Sometime in about 2002, I began to hear rumblings of the latest craze in parenting. All the Good Mothers, it seemed, were swaddling their babies. “How very seventeenth century of them,” I mused, but – as I had no children – I thought little more about it.
A couple of years later, Zachary was born. I wanted to make sure I was one of All the Good Mothers and I eager to try out the latest trends, even if the last time this particular fad last had been popular was when Martha Jefferson had desperately searched for ways to get her six kids to sleep through the night. (Actually, come to think of it, Martha herself probably did not get up in the night with her kids, but I’ll bet Sally Hemings practiced the fine art of swaddling.)
A friend had given us a special blanket designed for Idiot-Proof Swaddling, which was a damned good thing because it was immediately clear to both of us that, when it came to swaddling, we were complete morons. Whenever we tried to wrap him in a baby blanket like the nurses at the hospital had, he wiggled himself loose in about 4.8 seconds. But, with this nifty little blanket, all we had to do was wrap Zachary up and Velcro him shut. We marched bravely forward and began to wrap him in the little blanket.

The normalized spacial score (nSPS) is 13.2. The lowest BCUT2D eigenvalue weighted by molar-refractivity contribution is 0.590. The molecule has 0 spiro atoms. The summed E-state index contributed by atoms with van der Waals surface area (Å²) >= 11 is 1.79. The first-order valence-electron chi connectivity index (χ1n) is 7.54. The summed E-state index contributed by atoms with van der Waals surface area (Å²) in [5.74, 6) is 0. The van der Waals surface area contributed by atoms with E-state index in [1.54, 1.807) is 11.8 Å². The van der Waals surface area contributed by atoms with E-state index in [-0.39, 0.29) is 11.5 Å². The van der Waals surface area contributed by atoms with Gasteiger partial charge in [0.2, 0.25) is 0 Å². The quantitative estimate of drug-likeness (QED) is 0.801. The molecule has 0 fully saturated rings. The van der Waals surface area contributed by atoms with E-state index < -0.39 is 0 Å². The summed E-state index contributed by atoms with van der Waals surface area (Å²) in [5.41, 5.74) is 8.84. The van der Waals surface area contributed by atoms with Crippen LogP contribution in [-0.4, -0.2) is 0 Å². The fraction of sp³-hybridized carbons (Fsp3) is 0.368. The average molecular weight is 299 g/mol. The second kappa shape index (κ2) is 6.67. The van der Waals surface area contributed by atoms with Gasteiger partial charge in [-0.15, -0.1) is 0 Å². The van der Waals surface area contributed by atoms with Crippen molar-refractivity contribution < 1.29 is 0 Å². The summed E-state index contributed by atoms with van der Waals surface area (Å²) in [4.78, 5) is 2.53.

Damn it if he still didn’t manage to get loose. Actually, first he screamed furiously, and then he wiggled free. If he was asleep when we put him in, he woke up, then screamed and busted out. The kid clearly had not read the manual that explained that all babies like to be swaddled.
Benjamin, two years later, was at least not vehemently opposed to swaddling. He sort of tolerated it for a few weeks, but we quickly realized it was getting us nowhere. Our children were obviously Swaddle Impaired. Or their parents were.
You would think I would have given up completely, and perhaps I would have, but one or two days after Lilah’s birth, it was evident that this baby really liked being burritoed up tight. When the nurses swaddled her, she settled right down and slept. I called J and told him to stop at a store and pick up a few more Idiot-Proof Swaddlers, since we had given the old ones away with all the baby stuff.
What I found when I returned home seemed hopelessly complicated. It involved wrapping each arm separately, tucking in the legs, and then securing the baby with two distinct flaps. I had to read the directions to figure out how to use this thing. I was certain we were doomed to failure.
All I can say is that these are the greatest baby item we have ever owned. Swaddled, she sleeps for several hours at a time. Unswaddled, she wakes up wailing in a matter of minutes. They call these things the Miracle Blankets, and I am starting to think it may not be marketing hyperbole.
I wonder if they make them in my size.
“Babies are extra-terrestrials,” someone once told me. “As soon as you have figured them out, they change.” And you KNOW that, between the time I wrote this post on Friday afternoon and posted it this morning, this baby has decided that she cannot abide being swaddled.